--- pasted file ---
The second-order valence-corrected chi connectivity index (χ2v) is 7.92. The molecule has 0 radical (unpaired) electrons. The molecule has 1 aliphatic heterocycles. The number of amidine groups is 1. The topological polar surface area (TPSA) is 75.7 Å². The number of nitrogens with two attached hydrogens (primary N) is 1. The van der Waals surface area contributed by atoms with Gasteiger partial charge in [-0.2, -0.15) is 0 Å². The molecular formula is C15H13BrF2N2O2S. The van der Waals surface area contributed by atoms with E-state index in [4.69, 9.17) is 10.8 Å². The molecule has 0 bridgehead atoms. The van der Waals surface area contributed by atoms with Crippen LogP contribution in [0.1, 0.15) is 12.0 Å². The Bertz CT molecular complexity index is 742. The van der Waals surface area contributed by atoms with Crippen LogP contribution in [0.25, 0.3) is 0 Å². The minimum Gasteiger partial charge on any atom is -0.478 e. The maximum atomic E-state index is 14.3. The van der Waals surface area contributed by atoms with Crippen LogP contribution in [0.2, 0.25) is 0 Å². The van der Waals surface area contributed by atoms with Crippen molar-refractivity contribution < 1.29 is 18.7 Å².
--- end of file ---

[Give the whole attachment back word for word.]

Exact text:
The second-order valence-corrected chi connectivity index (χ2v) is 7.92. The molecule has 0 radical (unpaired) electrons. The molecule has 1 aliphatic heterocycles. The number of amidine groups is 1. The topological polar surface area (TPSA) is 75.7 Å². The number of nitrogens with two attached hydrogens (primary N) is 1. The van der Waals surface area contributed by atoms with Gasteiger partial charge in [-0.2, -0.15) is 0 Å². The molecular formula is C15H13BrF2N2O2S. The van der Waals surface area contributed by atoms with E-state index in [4.69, 9.17) is 10.8 Å². The molecule has 0 bridgehead atoms. The van der Waals surface area contributed by atoms with Crippen LogP contribution in [0.1, 0.15) is 12.0 Å². The Bertz CT molecular complexity index is 742. The van der Waals surface area contributed by atoms with Crippen LogP contribution in [0.25, 0.3) is 0 Å². The minimum Gasteiger partial charge on any atom is -0.478 e. The maximum atomic E-state index is 14.3. The van der Waals surface area contributed by atoms with Crippen LogP contribution in [0.2, 0.25) is 0 Å². The van der Waals surface area contributed by atoms with Crippen molar-refractivity contribution < 1.29 is 18.7 Å².